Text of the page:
In addition to economic incentives, it is increasingly accepted that every BTU that is generated by burning fossil fuels (the source of the majority of our energy) leads to an increase in atmospheric carbon dioxide. This, in turn, appears to be causing some undesirable changes in the global climate. There are now more reasons than ever for companies to seriously strive to reduce energy consumption.
The ISA 95 spec and OPC UA companion standard provide a model that allows software programs to exchange all the relevant information throughout a manufacturing organization. This provides the groundwork for an industrial internet of things by breaking down the communication barriers between objects.
The Internet of Things
The concept of an “Internet of Things” (IoT) has been around since about 2005 and has really begun to catch on in recent years. Basically, IoT is connecting multiple “things” with sensors to data processing programs capable of sending data to and receiving data from those things. The things can be anything from household appliances to industrial machines. In factories this concept is called the Industrial Internet of Things or Industrie 4.0. Industrie 4.0 is the term coined in Germany for the IoT because it is being considered the 4th Industrial Revolution. No matter what it’s called, the goal is to create a network world with intelligent objects that can communicate and interact with each other.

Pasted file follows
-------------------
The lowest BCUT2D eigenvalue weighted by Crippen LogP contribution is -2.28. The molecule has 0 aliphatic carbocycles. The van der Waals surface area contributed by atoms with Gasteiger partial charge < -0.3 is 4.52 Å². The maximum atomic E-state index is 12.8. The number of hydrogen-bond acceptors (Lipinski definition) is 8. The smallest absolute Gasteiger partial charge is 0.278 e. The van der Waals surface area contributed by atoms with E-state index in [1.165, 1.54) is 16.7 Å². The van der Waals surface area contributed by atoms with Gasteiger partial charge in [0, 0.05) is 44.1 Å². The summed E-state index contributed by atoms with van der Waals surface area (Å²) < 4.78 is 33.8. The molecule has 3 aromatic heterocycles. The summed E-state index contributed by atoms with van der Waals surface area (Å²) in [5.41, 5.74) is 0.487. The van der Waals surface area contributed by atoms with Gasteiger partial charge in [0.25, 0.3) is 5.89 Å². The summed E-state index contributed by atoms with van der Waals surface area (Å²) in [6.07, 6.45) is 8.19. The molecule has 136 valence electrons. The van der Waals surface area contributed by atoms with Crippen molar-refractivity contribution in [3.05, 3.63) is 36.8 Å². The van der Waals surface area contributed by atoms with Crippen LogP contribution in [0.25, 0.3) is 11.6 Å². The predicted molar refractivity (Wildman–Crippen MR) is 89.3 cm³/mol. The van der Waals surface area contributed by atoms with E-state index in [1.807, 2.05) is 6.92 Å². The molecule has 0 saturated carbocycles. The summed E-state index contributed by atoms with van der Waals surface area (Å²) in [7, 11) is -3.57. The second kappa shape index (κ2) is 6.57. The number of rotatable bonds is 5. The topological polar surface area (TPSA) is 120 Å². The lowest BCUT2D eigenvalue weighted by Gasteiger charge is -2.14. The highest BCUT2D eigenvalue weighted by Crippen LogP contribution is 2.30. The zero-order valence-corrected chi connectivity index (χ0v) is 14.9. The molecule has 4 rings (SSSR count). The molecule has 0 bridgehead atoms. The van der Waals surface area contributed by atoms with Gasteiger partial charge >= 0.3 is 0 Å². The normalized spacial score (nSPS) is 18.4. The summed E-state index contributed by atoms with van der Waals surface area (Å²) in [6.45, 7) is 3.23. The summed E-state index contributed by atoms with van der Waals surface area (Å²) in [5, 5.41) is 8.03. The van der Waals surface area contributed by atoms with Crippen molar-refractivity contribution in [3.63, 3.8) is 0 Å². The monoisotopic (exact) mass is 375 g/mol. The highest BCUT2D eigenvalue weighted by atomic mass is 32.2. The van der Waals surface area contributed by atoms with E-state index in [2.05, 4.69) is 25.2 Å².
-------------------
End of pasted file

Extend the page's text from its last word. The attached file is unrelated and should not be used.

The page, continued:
A lot of time and effort goes into the construction of the HMI screens and other display screens that are used to monitor and control production processes, so it is worth giving some time and thought to their layout and design. The most important consideration is how they can convey the most useful information in a timely manner to their intended audience.
This blog post deals designing process monitoring screens to better assist with troubleshooting efforts. It contains tips and guidelines on how to use PARCview’s graphics design tool, PARCgraphics, to address this goal.